Wednesday, October 29, 2008

Riddle me this

OK, so I moan about the job market et al. But really I'm having a rather good few weeks. The VBA training courses are over*, so I don't have to worry about producing more training materials. A couple of other sources of panic have passed me by. I'm working 8-6 to make up hours, and I'm struggling with my halloween costume, but these are fairly minor problems really.

And so I do what I do every time my mind starts to free itself up: I come up with interesting little tasks for myself. I've been working on a pygame-based strategy game. I've started looking back over my textbooks in search of cool concepts. And I'm trying to invent a new kind of puzzle.

A whatnow?

Every month, the UK's actuarial trade mag, The Actuary, has a puzzle page. Since the actuarial profession consists entirely of maths geeks, these are often rather good (I'm still trying to figure out how they do the 16*16 Sudokus without employing a supercomputer or two).

However, it's quite rare for the puzzles to show real innovation. Normally they're of a pre-existing type (crosswords, sudoku, logic puzzles, number grids). The actual problems are damn hard, but they're not conceptually challenging**.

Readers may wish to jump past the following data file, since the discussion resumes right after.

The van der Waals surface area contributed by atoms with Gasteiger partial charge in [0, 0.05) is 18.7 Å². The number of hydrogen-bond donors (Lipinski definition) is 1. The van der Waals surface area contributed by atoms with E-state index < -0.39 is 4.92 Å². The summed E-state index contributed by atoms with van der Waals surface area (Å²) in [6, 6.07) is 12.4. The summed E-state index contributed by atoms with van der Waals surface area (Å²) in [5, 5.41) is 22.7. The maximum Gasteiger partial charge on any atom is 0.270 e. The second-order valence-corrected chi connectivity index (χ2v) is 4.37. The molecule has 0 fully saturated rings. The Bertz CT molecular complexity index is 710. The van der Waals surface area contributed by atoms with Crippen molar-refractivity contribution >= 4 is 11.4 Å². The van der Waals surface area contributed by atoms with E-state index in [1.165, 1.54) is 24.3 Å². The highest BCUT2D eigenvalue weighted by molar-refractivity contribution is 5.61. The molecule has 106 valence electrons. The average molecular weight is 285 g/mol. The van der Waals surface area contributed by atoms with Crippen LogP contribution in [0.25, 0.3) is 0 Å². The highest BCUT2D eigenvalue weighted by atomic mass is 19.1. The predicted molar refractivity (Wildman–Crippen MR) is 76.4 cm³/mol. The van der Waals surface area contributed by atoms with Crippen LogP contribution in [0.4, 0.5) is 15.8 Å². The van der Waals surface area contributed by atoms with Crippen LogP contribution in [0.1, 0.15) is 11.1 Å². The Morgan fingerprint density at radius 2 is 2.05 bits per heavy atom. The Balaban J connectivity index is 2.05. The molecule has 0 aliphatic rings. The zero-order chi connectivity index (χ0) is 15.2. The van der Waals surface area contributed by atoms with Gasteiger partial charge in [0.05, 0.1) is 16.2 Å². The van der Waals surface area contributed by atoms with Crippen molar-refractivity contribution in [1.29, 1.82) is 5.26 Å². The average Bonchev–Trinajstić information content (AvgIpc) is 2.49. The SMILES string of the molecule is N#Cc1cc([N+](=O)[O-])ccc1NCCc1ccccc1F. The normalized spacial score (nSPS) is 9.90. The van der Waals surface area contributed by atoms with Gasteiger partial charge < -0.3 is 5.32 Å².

I'd like to change that.

I'm working on what I believe is a new design of puzzle. It will require not only sudoku-style pattern recognition, but also excellent spatial awareness. This is because it is played on the surface of a truncated polygon. Yes.

It's not going to make me famous, but if I'm contemplating leaving the actuarial profession then I would like to go out on a high note. Causing actuaries across the UK to spit coffee over their keyboards would be a good start.

* Actually they went really well. I discovered about an hour before giving the second training day that some of my trainees were from other companies that were paying my company for the training. This caused much panic. But the day went like a charm, the trainees really enjoyed it, and I can now put "professional trainer" on my CV :)

** The November edition contains a counterexample, but even that is just a combination of sudoku and another pre-existing type.

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